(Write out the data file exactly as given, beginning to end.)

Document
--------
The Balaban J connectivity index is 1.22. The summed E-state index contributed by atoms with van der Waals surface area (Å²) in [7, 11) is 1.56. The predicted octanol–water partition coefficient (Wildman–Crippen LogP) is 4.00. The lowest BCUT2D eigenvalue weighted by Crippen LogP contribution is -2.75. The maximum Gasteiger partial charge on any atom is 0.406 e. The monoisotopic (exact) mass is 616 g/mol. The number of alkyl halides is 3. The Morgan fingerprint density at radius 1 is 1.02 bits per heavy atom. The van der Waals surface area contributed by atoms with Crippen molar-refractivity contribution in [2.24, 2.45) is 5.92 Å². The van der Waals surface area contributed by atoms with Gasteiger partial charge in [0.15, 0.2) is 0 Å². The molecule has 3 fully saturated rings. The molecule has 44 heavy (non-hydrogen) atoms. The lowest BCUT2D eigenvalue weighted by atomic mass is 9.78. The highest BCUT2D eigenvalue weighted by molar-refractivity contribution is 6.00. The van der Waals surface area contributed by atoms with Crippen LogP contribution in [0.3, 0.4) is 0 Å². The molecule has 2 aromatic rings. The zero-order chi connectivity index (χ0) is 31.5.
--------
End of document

The Balaban J connectivity index is 1.22. The summed E-state index contributed by atoms with van der Waals surface area (Å²) in [7, 11) is 1.56. The predicted octanol–water partition coefficient (Wildman–Crippen LogP) is 4.00. The lowest BCUT2D eigenvalue weighted by Crippen LogP contribution is -2.75. The maximum Gasteiger partial charge on any atom is 0.406 e. The monoisotopic (exact) mass is 616 g/mol. The number of alkyl halides is 3. The Morgan fingerprint density at radius 1 is 1.02 bits per heavy atom. The van der Waals surface area contributed by atoms with Crippen molar-refractivity contribution in [2.24, 2.45) is 5.92 Å². The van der Waals surface area contributed by atoms with Gasteiger partial charge in [0.15, 0.2) is 0 Å². The molecule has 3 fully saturated rings. The molecule has 44 heavy (non-hydrogen) atoms. The lowest BCUT2D eigenvalue weighted by atomic mass is 9.78. The highest BCUT2D eigenvalue weighted by molar-refractivity contribution is 6.00. The van der Waals surface area contributed by atoms with Crippen LogP contribution in [0.3, 0.4) is 0 Å². The molecule has 2 aromatic rings. The zero-order chi connectivity index (χ0) is 31.5.